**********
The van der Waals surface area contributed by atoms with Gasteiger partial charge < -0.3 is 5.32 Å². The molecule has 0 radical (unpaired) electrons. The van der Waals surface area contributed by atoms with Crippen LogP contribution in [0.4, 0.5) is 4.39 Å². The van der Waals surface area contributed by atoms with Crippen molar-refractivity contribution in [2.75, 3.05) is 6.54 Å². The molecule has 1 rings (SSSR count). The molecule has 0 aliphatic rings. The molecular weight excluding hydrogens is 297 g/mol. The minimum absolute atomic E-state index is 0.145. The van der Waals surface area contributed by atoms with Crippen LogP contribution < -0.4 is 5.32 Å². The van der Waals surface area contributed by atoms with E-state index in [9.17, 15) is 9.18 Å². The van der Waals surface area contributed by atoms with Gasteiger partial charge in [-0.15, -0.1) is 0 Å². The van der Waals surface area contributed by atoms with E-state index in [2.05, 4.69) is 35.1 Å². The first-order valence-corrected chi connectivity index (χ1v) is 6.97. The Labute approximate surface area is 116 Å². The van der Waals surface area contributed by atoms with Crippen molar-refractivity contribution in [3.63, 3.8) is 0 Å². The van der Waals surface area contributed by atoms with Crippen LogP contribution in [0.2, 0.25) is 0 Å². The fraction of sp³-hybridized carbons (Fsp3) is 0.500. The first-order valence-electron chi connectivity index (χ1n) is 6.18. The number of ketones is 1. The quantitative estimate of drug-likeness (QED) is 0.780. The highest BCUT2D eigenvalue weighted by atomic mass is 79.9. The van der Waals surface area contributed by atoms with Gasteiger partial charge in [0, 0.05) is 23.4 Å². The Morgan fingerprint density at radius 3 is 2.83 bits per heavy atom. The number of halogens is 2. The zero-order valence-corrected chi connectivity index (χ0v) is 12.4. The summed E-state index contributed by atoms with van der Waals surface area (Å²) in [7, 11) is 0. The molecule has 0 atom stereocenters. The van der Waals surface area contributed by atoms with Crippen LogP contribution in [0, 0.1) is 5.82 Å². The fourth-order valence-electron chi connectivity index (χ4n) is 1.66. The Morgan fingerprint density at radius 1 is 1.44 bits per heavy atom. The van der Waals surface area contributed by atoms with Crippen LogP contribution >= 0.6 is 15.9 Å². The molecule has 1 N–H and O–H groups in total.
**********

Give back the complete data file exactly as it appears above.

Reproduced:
The van der Waals surface area contributed by atoms with Gasteiger partial charge < -0.3 is 5.32 Å². The molecule has 0 radical (unpaired) electrons. The van der Waals surface area contributed by atoms with Crippen LogP contribution in [0.4, 0.5) is 4.39 Å². The van der Waals surface area contributed by atoms with Crippen molar-refractivity contribution in [2.75, 3.05) is 6.54 Å². The molecule has 1 rings (SSSR count). The molecule has 0 aliphatic rings. The molecular weight excluding hydrogens is 297 g/mol. The minimum absolute atomic E-state index is 0.145. The van der Waals surface area contributed by atoms with Crippen LogP contribution < -0.4 is 5.32 Å². The van der Waals surface area contributed by atoms with E-state index in [9.17, 15) is 9.18 Å². The van der Waals surface area contributed by atoms with Gasteiger partial charge in [-0.15, -0.1) is 0 Å². The van der Waals surface area contributed by atoms with E-state index in [2.05, 4.69) is 35.1 Å². The first-order valence-corrected chi connectivity index (χ1v) is 6.97. The Labute approximate surface area is 116 Å². The van der Waals surface area contributed by atoms with Crippen molar-refractivity contribution in [3.63, 3.8) is 0 Å². The van der Waals surface area contributed by atoms with Crippen LogP contribution in [0.2, 0.25) is 0 Å². The fraction of sp³-hybridized carbons (Fsp3) is 0.500. The first-order valence-electron chi connectivity index (χ1n) is 6.18. The number of ketones is 1. The quantitative estimate of drug-likeness (QED) is 0.780. The highest BCUT2D eigenvalue weighted by atomic mass is 79.9. The van der Waals surface area contributed by atoms with Gasteiger partial charge in [0, 0.05) is 23.4 Å². The Morgan fingerprint density at radius 3 is 2.83 bits per heavy atom. The number of halogens is 2. The zero-order valence-corrected chi connectivity index (χ0v) is 12.4. The summed E-state index contributed by atoms with van der Waals surface area (Å²) in [7, 11) is 0. The molecule has 0 atom stereocenters. The van der Waals surface area contributed by atoms with Crippen LogP contribution in [0, 0.1) is 5.82 Å². The fourth-order valence-electron chi connectivity index (χ4n) is 1.66. The Morgan fingerprint density at radius 1 is 1.44 bits per heavy atom. The van der Waals surface area contributed by atoms with Crippen LogP contribution >= 0.6 is 15.9 Å². The molecule has 1 N–H and O–H groups in total.